Date of Degree


Document Type


Degree Name



Speech-Language-Hearing Sciences


Douglas H. Whalen

Subject Categories

Cognitive Psychology | Communication


fluency; speech; stability; stuttering; variability


It is well known that people who do and do not stutter produce speech differently, at least some of the time, even when perceived as fluent. One way that investigators have assessed these differences is by measuring variability, or the inconsistency of repeated speech movements. Variability in speech has typically been quantified using linear analysis techniques (e.g., measures of central tendency), and results have indicated that people who stutter produce speech that is (sometimes) characterized by increased variability. However, variability is a complex phenomenon, one that cannot be assessed by linear methods alone. This dissertation employs linear and nonlinear analysis techniques to examine the nature of variability, stability, and flexibility in stuttering and non-stuttering speakers.

Two experiments are reported in this dissertation. The first is a pilot study in which 11 participants judged short utterances that were manipulated in gap (or pause) duration to be fluent or disfluent. This preliminary study facilitated the selection of 'fluent' utterances for the primary experiment, which measured lip aperture kinematics and acoustics for 20 speakers who stutter and 21 speakers who do not stutter, under two manipulations: 1) audience and non-audience; 2) increasing linguistic complexity.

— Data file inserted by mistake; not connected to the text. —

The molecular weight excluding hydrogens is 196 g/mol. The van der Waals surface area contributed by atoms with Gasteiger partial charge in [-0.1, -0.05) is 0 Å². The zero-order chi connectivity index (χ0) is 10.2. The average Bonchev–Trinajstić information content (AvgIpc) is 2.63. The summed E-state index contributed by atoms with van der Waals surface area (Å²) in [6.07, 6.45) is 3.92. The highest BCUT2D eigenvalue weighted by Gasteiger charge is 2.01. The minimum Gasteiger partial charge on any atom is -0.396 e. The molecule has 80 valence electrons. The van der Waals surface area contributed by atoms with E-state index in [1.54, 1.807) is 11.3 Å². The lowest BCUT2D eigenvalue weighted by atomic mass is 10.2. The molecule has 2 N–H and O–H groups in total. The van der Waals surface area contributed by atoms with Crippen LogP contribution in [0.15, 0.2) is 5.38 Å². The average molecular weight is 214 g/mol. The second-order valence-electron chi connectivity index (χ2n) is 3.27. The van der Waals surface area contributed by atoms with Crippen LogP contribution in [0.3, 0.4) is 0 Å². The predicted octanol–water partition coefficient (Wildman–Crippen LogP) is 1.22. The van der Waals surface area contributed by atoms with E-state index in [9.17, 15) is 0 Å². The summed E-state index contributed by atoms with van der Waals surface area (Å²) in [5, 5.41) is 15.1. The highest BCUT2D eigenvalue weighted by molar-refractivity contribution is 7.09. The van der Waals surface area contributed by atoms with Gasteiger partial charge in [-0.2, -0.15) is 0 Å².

Results from the primary experiment corroborated results from prior studies that used linear techniques to show that 1) adults who stutter exhibit more effector variability than adults who do not stutter when target utterances are embedded in sentences of increased linguistic complexity, and 2) linear acoustic measures are as effective as linear kinematic measures for quantifying variability. Nonlinear analysis techniques demonstrated that adults who stutter exhibit more deterministic structure in lip aperture dynamics. Furthermore, cognitive-emotional stress (i.e., the presence of an audience) resulted in decreased surface variability, increased deterministic structure, decreased stationarity, and decreased signal complexity in speakers who stutter, but not in those who do not stutter. Thus, adults who stutter appear to exhibit less overall stability, which leads to a more rigid, less flexible approach to speech production, especially when cognitive-emotional stressors are placed on their speech motor systems.

These findings highlight the benefits of using nonlinear analysis techniques to examine variability in speech production. Specifically, the results demonstrated that speech movements that appear to be less variable on the surface, may in fact be overly deterministic and nonstationary'two attributes that indicate system instability in complex biological systems. Thus, a combination of linear and nonlinear approaches is warranted in future investigations of speech production.